Use access key #2 to skip to page content.

XMFSinchiruna (26.40)

My thoughts...



January 13, 2010 – Comments (18)

Let's start with a review of a few fresh headlines:

Here's a nugget from Mr. Ambrose Evans-Pritchard (also posted by jesusfreakinco on his blog). [Important enough to warrant repeating.]

"Difficult decisions will have to be made regarding spending and tax to underpin market confidence in the long-run sustainability of public finances. In the absence of measures to reduce the budget deficit over the next three to five years, government indebtedness will approach levels by the latter half of the decade that will bring pressure to bear on the US’s ‘AAA’ status", he said.


China Accelerated Stimulus Exit Signals Higher Rates:

Earlier in the day, that headline had read:

China’s Accelerated Exit From Stimulus Signals Higher Yuan and Lower Dollar

The earlier version contains less spin.


1 in 7.5 U.S. homeowners now delinquent or in foreclosure.

Join the Quest for Recovery Confirmation

Ready for Round II of the Mortgage Meltdown? Delay does not equal avoidance.


Here is a nugget from GFMS today:

"Because of the market's dependence on investment, the biggest threat to the gold price will obviously be the eventual shift to “business as usual” in the world's economies, Klapwijk said."

Don't worry, Mr. Klapwijk. We're a looong way from business as usual. Understatement of the year about gold: "might even go as high as $1,300". I predict $1,500 - $1,650 will be touched in 2010 or early in 2011. We may yet have volatility before we re-take $1,220s, with $1,000 still potentially in play. The longer we stay up here near $1,150, however, the greater the likelihood that the $1,080 neighborhood was our low for this corrective pause.

See also:

Your last chance to buy cheap gold and silver

Easy Does it, Goldfinger!



Sorry the news isn't better, Fools. The extent and scope of the Second Depression will begin to be understood during 2010. Hopefully thereafter fiscal sanity will prevail. Sadly, the dollar is toast.

An orchestra of interventions, bailouts, stimuli, financial propaganda, fluffed-up equity markets, and non-transparent market-making has delayed the inevitable continuation of the deleveraging event, but not avoided it.

The $600 trillion in notional derivative "assets" hiding on global balance sheets are no more sound today than they were before Bear Stearns or Lehman collapsed. Denominated primarily in dollars and Euros, these contracts are ultimately a lead weight around the neck of both currencies. This is the reality of our time.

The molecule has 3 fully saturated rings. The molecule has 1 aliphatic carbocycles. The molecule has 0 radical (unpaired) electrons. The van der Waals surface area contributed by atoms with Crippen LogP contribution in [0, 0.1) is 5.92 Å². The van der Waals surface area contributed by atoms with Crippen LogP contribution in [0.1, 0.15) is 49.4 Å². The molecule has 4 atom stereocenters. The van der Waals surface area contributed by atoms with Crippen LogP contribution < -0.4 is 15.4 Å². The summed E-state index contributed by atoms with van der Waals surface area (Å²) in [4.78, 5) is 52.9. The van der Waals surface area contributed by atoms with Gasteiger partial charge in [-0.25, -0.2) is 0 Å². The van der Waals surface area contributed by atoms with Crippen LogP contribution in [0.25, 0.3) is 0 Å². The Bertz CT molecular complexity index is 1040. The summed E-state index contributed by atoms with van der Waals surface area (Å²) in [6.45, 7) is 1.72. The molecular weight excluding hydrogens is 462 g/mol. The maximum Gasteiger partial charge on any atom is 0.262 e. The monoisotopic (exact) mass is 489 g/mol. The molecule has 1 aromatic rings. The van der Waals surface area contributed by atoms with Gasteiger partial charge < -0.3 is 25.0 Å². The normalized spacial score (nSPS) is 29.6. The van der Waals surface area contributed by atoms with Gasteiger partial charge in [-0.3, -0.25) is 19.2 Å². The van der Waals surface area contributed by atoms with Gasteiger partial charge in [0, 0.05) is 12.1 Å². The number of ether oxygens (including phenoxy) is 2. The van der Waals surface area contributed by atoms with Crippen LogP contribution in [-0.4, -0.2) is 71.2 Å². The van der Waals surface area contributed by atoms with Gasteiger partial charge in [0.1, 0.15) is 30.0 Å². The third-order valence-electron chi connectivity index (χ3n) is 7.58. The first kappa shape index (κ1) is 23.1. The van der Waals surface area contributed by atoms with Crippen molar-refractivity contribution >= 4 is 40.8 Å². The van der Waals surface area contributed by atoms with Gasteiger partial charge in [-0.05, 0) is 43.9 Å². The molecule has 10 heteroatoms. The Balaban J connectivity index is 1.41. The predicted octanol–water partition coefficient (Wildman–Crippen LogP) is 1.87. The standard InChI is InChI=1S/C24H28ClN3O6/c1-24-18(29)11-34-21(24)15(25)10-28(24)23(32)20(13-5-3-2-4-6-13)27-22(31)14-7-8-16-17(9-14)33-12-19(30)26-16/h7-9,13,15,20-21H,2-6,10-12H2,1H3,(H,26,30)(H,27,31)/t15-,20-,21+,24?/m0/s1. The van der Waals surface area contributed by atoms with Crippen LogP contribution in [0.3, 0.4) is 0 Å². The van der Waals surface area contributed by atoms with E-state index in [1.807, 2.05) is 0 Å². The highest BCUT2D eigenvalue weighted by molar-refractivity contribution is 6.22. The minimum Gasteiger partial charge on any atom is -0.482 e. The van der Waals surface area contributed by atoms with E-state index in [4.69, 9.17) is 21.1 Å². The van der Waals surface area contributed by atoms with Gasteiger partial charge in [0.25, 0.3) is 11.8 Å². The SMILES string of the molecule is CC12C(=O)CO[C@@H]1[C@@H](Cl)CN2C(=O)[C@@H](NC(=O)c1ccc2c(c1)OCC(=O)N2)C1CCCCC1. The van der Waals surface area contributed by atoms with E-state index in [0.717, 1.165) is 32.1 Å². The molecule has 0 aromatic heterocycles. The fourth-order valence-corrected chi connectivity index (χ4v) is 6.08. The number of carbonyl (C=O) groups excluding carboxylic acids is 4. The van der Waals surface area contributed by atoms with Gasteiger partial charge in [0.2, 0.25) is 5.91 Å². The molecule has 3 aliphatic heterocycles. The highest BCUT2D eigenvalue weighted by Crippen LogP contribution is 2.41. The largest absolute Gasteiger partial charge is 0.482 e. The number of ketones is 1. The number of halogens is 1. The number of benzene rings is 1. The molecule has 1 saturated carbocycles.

A structural shift in our economy away from leverage, absorbing what will by now have grown into the mother of all deleveraging events even by 2008's standards, is the only way forward to a sustainable economic solution in my opinion. This I have said from the first day of Bailouts and TARP, and I will continue to believe that the collective response to the fiancial crisis in the west was 180-degrees the oppposite from a sound fiscal approach to rectify the situation we faced. 

"Let them fail" seems virtually inconceivable now that we have responded with so many unfathomable trillions to reflate the giant monster of failed securitized leverage, but the irony is that it may be the final outcome no matter what actions are taken from here on. I am extremely cautious of generic investment exposure to the U.S. economy at this juncture. Please tread carefully.

With all my hope that I am wrong,


18 Comments – Post Your Own

#1) On January 13, 2010 at 9:06 PM, XMFSinchiruna (26.40) wrote:

And here's my comment to a recent roundtable discussion comparing prospects for gold to those for oil in 2010:

"Both are solid choices for capital preservation amid a currency crisis for the U.S. dollar and other structurally impaired fiat currencies.

All the untold trillions of dollars in failed derivatives contracts -- and the unavoidable resurgence of the deleveraging event -- land squarely upon the lap of these strained currencies. As the one currency that is immune to debt-driven impairment, gold remains the superior choice.

Oil could outperform gold if counter-cyclical relative strength in the dollar continues amid the artful perpetuation of a fairy-tale recovery myth, but when the enormity of our predicament becomes common knowledge, it's gold that you want to hold. Yamana Gold (NYSE: AUY) remains enormously undervalued. But there's a third color of gold: silver. With a ratio of 65:1, silver is the obvious choice at this juncture, which is why I chose Silver Wheaton (NYSE: SLW) as my top pick for 2010."